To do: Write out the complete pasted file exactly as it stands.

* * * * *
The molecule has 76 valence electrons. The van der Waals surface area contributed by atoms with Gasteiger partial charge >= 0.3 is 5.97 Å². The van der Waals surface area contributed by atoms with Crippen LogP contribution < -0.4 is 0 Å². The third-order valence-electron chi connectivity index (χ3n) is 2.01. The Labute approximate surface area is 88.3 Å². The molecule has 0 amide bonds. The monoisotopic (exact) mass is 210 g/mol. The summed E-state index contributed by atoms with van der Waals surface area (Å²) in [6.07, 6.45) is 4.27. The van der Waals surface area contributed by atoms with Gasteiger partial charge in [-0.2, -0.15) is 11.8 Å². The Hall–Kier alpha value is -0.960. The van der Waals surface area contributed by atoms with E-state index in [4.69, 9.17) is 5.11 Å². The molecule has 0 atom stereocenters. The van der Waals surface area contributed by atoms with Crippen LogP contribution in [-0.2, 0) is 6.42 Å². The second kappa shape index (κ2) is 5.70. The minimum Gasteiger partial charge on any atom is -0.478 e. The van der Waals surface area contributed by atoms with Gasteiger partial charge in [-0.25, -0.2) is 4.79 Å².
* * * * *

The molecule has 76 valence electrons. The van der Waals surface area contributed by atoms with Gasteiger partial charge >= 0.3 is 5.97 Å². The van der Waals surface area contributed by atoms with Crippen LogP contribution < -0.4 is 0 Å². The third-order valence-electron chi connectivity index (χ3n) is 2.01. The Labute approximate surface area is 88.3 Å². The molecule has 0 amide bonds. The monoisotopic (exact) mass is 210 g/mol. The summed E-state index contributed by atoms with van der Waals surface area (Å²) in [6.07, 6.45) is 4.27. The van der Waals surface area contributed by atoms with Gasteiger partial charge in [-0.2, -0.15) is 11.8 Å². The Hall–Kier alpha value is -0.960. The van der Waals surface area contributed by atoms with E-state index in [4.69, 9.17) is 5.11 Å². The molecule has 0 atom stereocenters. The van der Waals surface area contributed by atoms with Crippen LogP contribution in [-0.2, 0) is 6.42 Å². The second kappa shape index (κ2) is 5.70. The minimum Gasteiger partial charge on any atom is -0.478 e. The van der Waals surface area contributed by atoms with Gasteiger partial charge in [-0.25, -0.2) is 4.79 Å².